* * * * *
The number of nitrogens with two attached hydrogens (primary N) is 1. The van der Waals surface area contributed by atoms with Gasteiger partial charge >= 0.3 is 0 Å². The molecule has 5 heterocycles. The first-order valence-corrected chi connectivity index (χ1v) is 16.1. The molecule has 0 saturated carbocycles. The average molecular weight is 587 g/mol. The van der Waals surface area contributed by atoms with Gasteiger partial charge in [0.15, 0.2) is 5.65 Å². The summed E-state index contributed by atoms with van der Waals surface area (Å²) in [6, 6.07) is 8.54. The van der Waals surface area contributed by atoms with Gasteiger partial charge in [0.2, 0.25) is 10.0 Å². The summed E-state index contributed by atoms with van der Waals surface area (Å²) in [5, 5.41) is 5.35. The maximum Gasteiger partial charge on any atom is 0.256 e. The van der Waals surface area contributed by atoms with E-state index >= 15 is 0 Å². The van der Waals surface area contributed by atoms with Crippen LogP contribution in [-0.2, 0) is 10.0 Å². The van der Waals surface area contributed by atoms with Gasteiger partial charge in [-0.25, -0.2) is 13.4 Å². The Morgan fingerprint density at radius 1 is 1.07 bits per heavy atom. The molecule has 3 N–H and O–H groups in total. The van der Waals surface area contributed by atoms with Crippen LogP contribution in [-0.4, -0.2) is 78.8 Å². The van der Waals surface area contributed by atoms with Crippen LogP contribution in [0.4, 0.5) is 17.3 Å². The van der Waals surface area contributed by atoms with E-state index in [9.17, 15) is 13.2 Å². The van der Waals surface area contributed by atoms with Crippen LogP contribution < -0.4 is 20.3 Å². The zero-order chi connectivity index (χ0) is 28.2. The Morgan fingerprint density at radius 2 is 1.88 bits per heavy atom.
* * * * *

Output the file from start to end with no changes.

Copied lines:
The number of nitrogens with two attached hydrogens (primary N) is 1. The van der Waals surface area contributed by atoms with Gasteiger partial charge >= 0.3 is 0 Å². The molecule has 5 heterocycles. The first-order valence-corrected chi connectivity index (χ1v) is 16.1. The molecule has 0 saturated carbocycles. The average molecular weight is 587 g/mol. The van der Waals surface area contributed by atoms with Gasteiger partial charge in [0.15, 0.2) is 5.65 Å². The summed E-state index contributed by atoms with van der Waals surface area (Å²) in [6, 6.07) is 8.54. The van der Waals surface area contributed by atoms with Gasteiger partial charge in [0.2, 0.25) is 10.0 Å². The summed E-state index contributed by atoms with van der Waals surface area (Å²) in [5, 5.41) is 5.35. The maximum Gasteiger partial charge on any atom is 0.256 e. The van der Waals surface area contributed by atoms with E-state index >= 15 is 0 Å². The van der Waals surface area contributed by atoms with Crippen LogP contribution in [-0.2, 0) is 10.0 Å². The van der Waals surface area contributed by atoms with Gasteiger partial charge in [-0.25, -0.2) is 13.4 Å². The Morgan fingerprint density at radius 1 is 1.07 bits per heavy atom. The molecule has 3 N–H and O–H groups in total. The van der Waals surface area contributed by atoms with Crippen LogP contribution in [-0.4, -0.2) is 78.8 Å². The van der Waals surface area contributed by atoms with Crippen LogP contribution in [0.4, 0.5) is 17.3 Å². The van der Waals surface area contributed by atoms with E-state index in [9.17, 15) is 13.2 Å². The van der Waals surface area contributed by atoms with Crippen LogP contribution < -0.4 is 20.3 Å². The zero-order chi connectivity index (χ0) is 28.2. The Morgan fingerprint density at radius 2 is 1.88 bits per heavy atom.